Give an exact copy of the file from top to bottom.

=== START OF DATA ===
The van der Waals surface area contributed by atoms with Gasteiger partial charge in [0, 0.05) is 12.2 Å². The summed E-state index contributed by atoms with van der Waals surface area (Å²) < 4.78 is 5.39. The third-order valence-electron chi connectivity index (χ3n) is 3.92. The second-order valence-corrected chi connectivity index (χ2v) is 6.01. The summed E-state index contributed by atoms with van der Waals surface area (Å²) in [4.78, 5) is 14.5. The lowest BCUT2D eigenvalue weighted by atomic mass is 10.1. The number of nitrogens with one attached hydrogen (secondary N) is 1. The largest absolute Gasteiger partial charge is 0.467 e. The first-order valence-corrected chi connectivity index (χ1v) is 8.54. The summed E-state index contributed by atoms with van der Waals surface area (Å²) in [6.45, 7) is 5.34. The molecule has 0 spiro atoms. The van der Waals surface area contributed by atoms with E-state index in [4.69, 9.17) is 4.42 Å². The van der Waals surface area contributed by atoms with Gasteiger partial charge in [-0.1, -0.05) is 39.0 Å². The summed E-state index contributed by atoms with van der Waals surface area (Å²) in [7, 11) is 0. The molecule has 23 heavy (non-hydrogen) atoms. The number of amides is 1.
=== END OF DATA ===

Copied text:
The van der Waals surface area contributed by atoms with Gasteiger partial charge in [0, 0.05) is 12.2 Å². The summed E-state index contributed by atoms with van der Waals surface area (Å²) < 4.78 is 5.39. The third-order valence-electron chi connectivity index (χ3n) is 3.92. The second-order valence-corrected chi connectivity index (χ2v) is 6.01. The summed E-state index contributed by atoms with van der Waals surface area (Å²) in [4.78, 5) is 14.5. The lowest BCUT2D eigenvalue weighted by atomic mass is 10.1. The number of nitrogens with one attached hydrogen (secondary N) is 1. The largest absolute Gasteiger partial charge is 0.467 e. The first-order valence-corrected chi connectivity index (χ1v) is 8.54. The summed E-state index contributed by atoms with van der Waals surface area (Å²) in [6.45, 7) is 5.34. The molecule has 0 spiro atoms. The van der Waals surface area contributed by atoms with E-state index in [4.69, 9.17) is 4.42 Å². The van der Waals surface area contributed by atoms with Gasteiger partial charge in [-0.1, -0.05) is 39.0 Å². The summed E-state index contributed by atoms with van der Waals surface area (Å²) in [7, 11) is 0. The molecule has 23 heavy (non-hydrogen) atoms. The number of amides is 1.